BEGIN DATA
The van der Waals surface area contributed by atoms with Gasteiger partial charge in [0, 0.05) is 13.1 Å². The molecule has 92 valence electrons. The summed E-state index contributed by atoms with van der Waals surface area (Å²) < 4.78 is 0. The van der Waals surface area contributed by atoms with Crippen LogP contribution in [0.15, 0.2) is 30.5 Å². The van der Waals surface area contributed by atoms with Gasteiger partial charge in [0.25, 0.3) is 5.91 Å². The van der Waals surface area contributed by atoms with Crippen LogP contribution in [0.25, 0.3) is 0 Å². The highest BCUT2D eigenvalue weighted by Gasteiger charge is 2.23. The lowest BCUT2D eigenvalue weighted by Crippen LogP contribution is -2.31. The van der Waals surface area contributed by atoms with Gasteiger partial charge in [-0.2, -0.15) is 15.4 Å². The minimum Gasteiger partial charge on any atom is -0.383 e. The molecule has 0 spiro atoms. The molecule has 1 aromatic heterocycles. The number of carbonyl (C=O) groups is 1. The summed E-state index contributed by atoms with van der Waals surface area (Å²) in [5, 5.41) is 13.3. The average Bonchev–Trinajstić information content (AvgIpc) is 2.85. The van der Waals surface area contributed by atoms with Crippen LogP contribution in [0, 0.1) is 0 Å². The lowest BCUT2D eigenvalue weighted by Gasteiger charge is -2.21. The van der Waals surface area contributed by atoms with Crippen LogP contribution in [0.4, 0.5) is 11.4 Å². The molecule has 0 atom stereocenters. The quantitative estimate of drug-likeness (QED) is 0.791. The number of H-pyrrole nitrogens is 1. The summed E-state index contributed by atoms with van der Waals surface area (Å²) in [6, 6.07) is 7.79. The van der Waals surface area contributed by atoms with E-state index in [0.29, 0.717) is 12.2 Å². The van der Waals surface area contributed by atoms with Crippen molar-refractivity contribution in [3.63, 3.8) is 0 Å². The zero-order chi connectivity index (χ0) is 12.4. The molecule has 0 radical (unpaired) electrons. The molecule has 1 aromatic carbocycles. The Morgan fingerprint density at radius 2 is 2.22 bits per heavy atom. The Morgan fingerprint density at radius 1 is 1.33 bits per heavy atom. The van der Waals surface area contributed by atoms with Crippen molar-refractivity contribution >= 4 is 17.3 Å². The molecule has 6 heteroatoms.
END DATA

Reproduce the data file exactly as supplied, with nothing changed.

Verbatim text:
The van der Waals surface area contributed by atoms with Gasteiger partial charge in [0, 0.05) is 13.1 Å². The molecule has 92 valence electrons. The summed E-state index contributed by atoms with van der Waals surface area (Å²) < 4.78 is 0. The van der Waals surface area contributed by atoms with Crippen LogP contribution in [0.15, 0.2) is 30.5 Å². The van der Waals surface area contributed by atoms with Gasteiger partial charge in [0.25, 0.3) is 5.91 Å². The van der Waals surface area contributed by atoms with Crippen LogP contribution in [0.25, 0.3) is 0 Å². The highest BCUT2D eigenvalue weighted by Gasteiger charge is 2.23. The lowest BCUT2D eigenvalue weighted by Crippen LogP contribution is -2.31. The van der Waals surface area contributed by atoms with Gasteiger partial charge in [-0.2, -0.15) is 15.4 Å². The minimum Gasteiger partial charge on any atom is -0.383 e. The molecule has 0 spiro atoms. The molecule has 1 aromatic heterocycles. The number of carbonyl (C=O) groups is 1. The summed E-state index contributed by atoms with van der Waals surface area (Å²) in [5, 5.41) is 13.3. The average Bonchev–Trinajstić information content (AvgIpc) is 2.85. The van der Waals surface area contributed by atoms with Crippen LogP contribution in [0, 0.1) is 0 Å². The lowest BCUT2D eigenvalue weighted by Gasteiger charge is -2.21. The van der Waals surface area contributed by atoms with Crippen LogP contribution in [0.4, 0.5) is 11.4 Å². The molecule has 0 atom stereocenters. The quantitative estimate of drug-likeness (QED) is 0.791. The number of H-pyrrole nitrogens is 1. The summed E-state index contributed by atoms with van der Waals surface area (Å²) in [6, 6.07) is 7.79. The van der Waals surface area contributed by atoms with E-state index in [0.29, 0.717) is 12.2 Å². The van der Waals surface area contributed by atoms with Crippen molar-refractivity contribution in [3.63, 3.8) is 0 Å². The zero-order chi connectivity index (χ0) is 12.4. The molecule has 0 radical (unpaired) electrons. The molecule has 1 aromatic carbocycles. The Morgan fingerprint density at radius 2 is 2.22 bits per heavy atom. The Morgan fingerprint density at radius 1 is 1.33 bits per heavy atom. The van der Waals surface area contributed by atoms with Crippen molar-refractivity contribution >= 4 is 17.3 Å². The molecule has 6 heteroatoms.